Leave it to Kieślowski’s homeland of Poland to produce yet another beautiful work of inspiration and poignancy.
I love it when a movie completely and utterly wins me over and never lessens its hold, it’s what I look for in every single movie going experience. This is one of those movies where you sit with the rest of the audience to the last credited name just in awe at the accomplishment that was just presented on-screen.
When you actually start to think about it there are very few mainstream films that treat audiences like adults and reasonably intelligent people. It’s not that it’s a bad thing, I’m not blaming either the audience or filmmakers. Everyone needs an outlet to unwind and relax and they want their movies to be that outlet, to entertain, and that’s perfectly fine. While filmmakers want more people to see their work. They want to get, at the very least, their production costs back. So they make movies that can be catered to the wants of the general public. Give the people what they want, I understand it. I personally just need more in my films, I need to be challenged in some way when I take a seat in a movie theater. I need to relate to the characters and conflict rendered on-screen on some level. It is just different strokes for different folks, all in all.
Now with all that out of the way, films like Ida represent the reasons I specially go to the movies, to be completely taken in every possible way at a vision, technique and story. The film portrays the story of the titular character, a young woman Ida Cruz, played gracefully by Agata Trzebuchowska, who is about to take her vows to become a nun in a Polish convent circa the early 1960’s. The head of the convent asks that she talk with her Aunt Wanda, her only living relative, about her family that she never knew before taking her vows. She is given an address and travels to find her. Completely unaware and unprepared of what her Aunt, played outstandingly by Agata Kulesza, will reveal to her about her mysterious past.
When Ida first meets with her estranged aunt it is obvious that there is something about her niece that Wanda doesn’t appreciate. ‘Red’ Wanda, as her coworkers call her, has a internal fury and fiery disposition about her that provides a great juxtaposition to Ida’s innocence, patient and kind demeanor. That is all I want to really talk about in terms of the plot, I really don’t want to spoil any sort of discovery for you. Director Pawel Pawlikowski gives us a road trip movie like you’ve never seen before, dealing with themes of family, legacy, faith, guilt and self-discovery. Photographed in gorgeous Black and White, the shadows and shadings of light all adding to the sometimes foreboding nature of digging up one’s long buried past. Cinematographers Ryszard Lenczewski and Lukasz Zal lens absolutely beautiful shots of the Polish country-side and of the two women’s very different kinds of self-isolation.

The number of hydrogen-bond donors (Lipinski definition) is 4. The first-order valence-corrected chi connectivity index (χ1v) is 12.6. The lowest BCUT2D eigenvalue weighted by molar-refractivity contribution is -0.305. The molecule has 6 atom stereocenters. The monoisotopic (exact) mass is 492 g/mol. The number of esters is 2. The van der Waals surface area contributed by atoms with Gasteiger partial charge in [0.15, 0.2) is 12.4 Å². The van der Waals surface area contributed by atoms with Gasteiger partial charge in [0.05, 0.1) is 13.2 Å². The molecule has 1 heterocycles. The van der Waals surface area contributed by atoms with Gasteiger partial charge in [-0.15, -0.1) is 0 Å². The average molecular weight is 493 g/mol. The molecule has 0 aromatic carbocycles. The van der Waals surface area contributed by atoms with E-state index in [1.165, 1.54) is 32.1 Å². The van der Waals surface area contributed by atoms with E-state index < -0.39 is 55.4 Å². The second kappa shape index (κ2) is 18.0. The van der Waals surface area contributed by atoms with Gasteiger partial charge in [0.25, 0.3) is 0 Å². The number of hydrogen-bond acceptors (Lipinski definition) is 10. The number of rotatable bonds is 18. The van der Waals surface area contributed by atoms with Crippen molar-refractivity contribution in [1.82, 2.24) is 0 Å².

Wanda has isolated herself from any sort of emotional connections because of her and her family’s tragic past; Ida shields herself from the dark unknowable world outside her convent, letting devotion to her faith guide her in her journey. The two perspectives the women have offer a great contrast in outlooks, but with similar feelings of loneliness and viewing the world at arm’s length. Passing the Bechdal test with flying colors, the two’s conversations about family, religion, faith and life’s decisions are highlights of the year thus far. Their quest to unearth a wrongfully forgotten family history is one that fulfills on so many levels.
To reiterate the acting in the film, the chemistry between Trzebuchowska and Kulesza is impeccable steadily driving the narrative’s momentum. Trzebuchowska, on her own, gives Ida a proper mix of innocence, naivety and curiosity. She says more with an out-of-place chuckle in one scene than most actresses do with an entire movie. However, if Ida is the innocence personified, Kulesza as Wanda is the antithesis. She drinks heavily, chain smokes, sleeps around and her temper is not what you’d call in control. The sources of her internal rage are slowly and heart-wrenchingly revealed as the two bond together.
To go on a little bit of a tangent: If I’m ever asked the loaded question “what is film?”, to me (at the least the snobbish ‘film student’ in me will say) it is the one artistic medium where aesthetics and human emotion have to be in-balance with each other and be on the same wave-length constantly in order to generate an emotional connection with a viewer. As I touched on in The Double review with shifting comedic and dramatic tones, most films will oscillate between the two medians within the running-time, but the larger the gap the more easily you’ll lose an audience. Too much pretty imagery and not enough character and you’re an imaginative screen saver; too much emoting and not enough thoughtful shots and framing and you’re a melodramatic stage play (All things equal, I would prefer the stage play to the screen saver every time). Rare films like Ida find that perfect mean between the two that remains constant throughout, and it will always leaves me in awe whenever this is accomplished.
Road trip movies have been indelible and seminal works for audiences since the very beginnings of film. In general, films on their own can be also be journeys of introspection and refection just as much as the archetypal road trip depicted here. To bring it all back to what I first talked about with my own personal tastes contrasting with those of an average movie-goer, on most journeys of self-discovery it is a rewarding process of trial and error. As we’re more likely to single out who we’re not, rather than who we really are.